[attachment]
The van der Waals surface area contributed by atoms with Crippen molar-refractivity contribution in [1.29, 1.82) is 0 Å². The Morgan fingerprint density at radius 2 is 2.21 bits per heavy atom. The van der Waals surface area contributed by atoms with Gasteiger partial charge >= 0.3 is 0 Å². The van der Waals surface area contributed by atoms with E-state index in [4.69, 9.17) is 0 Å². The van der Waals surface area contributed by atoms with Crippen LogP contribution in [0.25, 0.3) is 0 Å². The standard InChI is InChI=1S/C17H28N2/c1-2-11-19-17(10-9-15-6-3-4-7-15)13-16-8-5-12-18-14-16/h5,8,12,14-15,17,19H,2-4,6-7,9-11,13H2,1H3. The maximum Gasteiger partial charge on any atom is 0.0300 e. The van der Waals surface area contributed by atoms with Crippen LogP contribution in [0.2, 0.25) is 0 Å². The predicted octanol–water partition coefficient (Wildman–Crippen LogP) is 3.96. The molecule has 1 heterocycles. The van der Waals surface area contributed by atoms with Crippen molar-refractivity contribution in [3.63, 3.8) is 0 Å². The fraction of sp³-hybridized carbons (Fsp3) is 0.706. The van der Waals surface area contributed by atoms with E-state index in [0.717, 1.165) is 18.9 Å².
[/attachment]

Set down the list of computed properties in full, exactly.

The van der Waals surface area contributed by atoms with Crippen molar-refractivity contribution in [1.29, 1.82) is 0 Å². The Morgan fingerprint density at radius 2 is 2.21 bits per heavy atom. The van der Waals surface area contributed by atoms with Gasteiger partial charge >= 0.3 is 0 Å². The van der Waals surface area contributed by atoms with E-state index in [4.69, 9.17) is 0 Å². The van der Waals surface area contributed by atoms with Crippen LogP contribution in [0.25, 0.3) is 0 Å². The standard InChI is InChI=1S/C17H28N2/c1-2-11-19-17(10-9-15-6-3-4-7-15)13-16-8-5-12-18-14-16/h5,8,12,14-15,17,19H,2-4,6-7,9-11,13H2,1H3. The maximum Gasteiger partial charge on any atom is 0.0300 e. The van der Waals surface area contributed by atoms with Crippen LogP contribution in [0.2, 0.25) is 0 Å². The predicted octanol–water partition coefficient (Wildman–Crippen LogP) is 3.96. The molecule has 1 heterocycles. The van der Waals surface area contributed by atoms with Crippen molar-refractivity contribution in [3.63, 3.8) is 0 Å². The fraction of sp³-hybridized carbons (Fsp3) is 0.706. The van der Waals surface area contributed by atoms with E-state index in [0.717, 1.165) is 18.9 Å².